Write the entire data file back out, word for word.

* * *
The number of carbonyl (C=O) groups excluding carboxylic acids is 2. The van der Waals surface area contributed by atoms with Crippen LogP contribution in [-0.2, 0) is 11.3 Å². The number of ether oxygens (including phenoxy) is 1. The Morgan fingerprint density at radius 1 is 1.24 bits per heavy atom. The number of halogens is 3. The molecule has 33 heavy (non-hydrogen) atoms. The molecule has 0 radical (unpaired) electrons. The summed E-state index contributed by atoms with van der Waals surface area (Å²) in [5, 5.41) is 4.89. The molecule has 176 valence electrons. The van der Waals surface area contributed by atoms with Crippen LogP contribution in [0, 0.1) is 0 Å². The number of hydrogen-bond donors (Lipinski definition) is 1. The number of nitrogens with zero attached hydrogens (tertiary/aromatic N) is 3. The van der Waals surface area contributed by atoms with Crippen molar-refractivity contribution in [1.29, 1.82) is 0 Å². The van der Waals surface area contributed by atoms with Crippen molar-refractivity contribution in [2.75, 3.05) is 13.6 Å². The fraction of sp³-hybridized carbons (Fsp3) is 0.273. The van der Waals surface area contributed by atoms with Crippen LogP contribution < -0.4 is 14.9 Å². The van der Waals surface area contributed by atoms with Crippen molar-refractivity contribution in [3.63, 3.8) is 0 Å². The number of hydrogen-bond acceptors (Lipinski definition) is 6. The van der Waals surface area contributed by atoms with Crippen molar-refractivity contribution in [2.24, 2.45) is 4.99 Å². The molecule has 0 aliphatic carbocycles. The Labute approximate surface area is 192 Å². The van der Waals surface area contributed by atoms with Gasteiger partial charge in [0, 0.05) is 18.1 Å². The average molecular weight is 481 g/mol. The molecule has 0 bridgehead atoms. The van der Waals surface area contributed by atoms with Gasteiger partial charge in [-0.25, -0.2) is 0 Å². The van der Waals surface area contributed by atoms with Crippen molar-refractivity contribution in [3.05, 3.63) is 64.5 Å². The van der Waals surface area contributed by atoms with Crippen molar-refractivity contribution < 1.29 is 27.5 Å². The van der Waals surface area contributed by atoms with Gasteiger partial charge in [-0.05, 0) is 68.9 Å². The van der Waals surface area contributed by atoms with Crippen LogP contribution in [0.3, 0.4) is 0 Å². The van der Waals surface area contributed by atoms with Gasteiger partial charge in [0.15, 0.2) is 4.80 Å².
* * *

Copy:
The number of carbonyl (C=O) groups excluding carboxylic acids is 2. The van der Waals surface area contributed by atoms with Crippen LogP contribution in [-0.2, 0) is 11.3 Å². The number of ether oxygens (including phenoxy) is 1. The Morgan fingerprint density at radius 1 is 1.24 bits per heavy atom. The number of halogens is 3. The molecule has 33 heavy (non-hydrogen) atoms. The molecule has 0 radical (unpaired) electrons. The summed E-state index contributed by atoms with van der Waals surface area (Å²) in [5, 5.41) is 4.89. The molecule has 176 valence electrons. The van der Waals surface area contributed by atoms with Crippen LogP contribution in [0, 0.1) is 0 Å². The number of hydrogen-bond donors (Lipinski definition) is 1. The number of nitrogens with zero attached hydrogens (tertiary/aromatic N) is 3. The van der Waals surface area contributed by atoms with Crippen molar-refractivity contribution in [1.29, 1.82) is 0 Å². The van der Waals surface area contributed by atoms with Crippen molar-refractivity contribution in [2.75, 3.05) is 13.6 Å². The fraction of sp³-hybridized carbons (Fsp3) is 0.273. The van der Waals surface area contributed by atoms with Crippen LogP contribution < -0.4 is 14.9 Å². The van der Waals surface area contributed by atoms with Crippen molar-refractivity contribution in [3.63, 3.8) is 0 Å². The number of hydrogen-bond acceptors (Lipinski definition) is 6. The van der Waals surface area contributed by atoms with Crippen molar-refractivity contribution in [2.24, 2.45) is 4.99 Å². The molecule has 0 aliphatic carbocycles. The Labute approximate surface area is 192 Å². The van der Waals surface area contributed by atoms with Gasteiger partial charge in [0, 0.05) is 18.1 Å². The average molecular weight is 481 g/mol. The molecule has 0 bridgehead atoms. The van der Waals surface area contributed by atoms with Gasteiger partial charge in [-0.25, -0.2) is 0 Å². The van der Waals surface area contributed by atoms with Crippen molar-refractivity contribution in [3.05, 3.63) is 64.5 Å². The van der Waals surface area contributed by atoms with Crippen molar-refractivity contribution < 1.29 is 27.5 Å². The van der Waals surface area contributed by atoms with Gasteiger partial charge in [-0.05, 0) is 68.9 Å². The van der Waals surface area contributed by atoms with Crippen LogP contribution in [0.3, 0.4) is 0 Å². The van der Waals surface area contributed by atoms with Gasteiger partial charge in [0.15, 0.2) is 4.80 Å².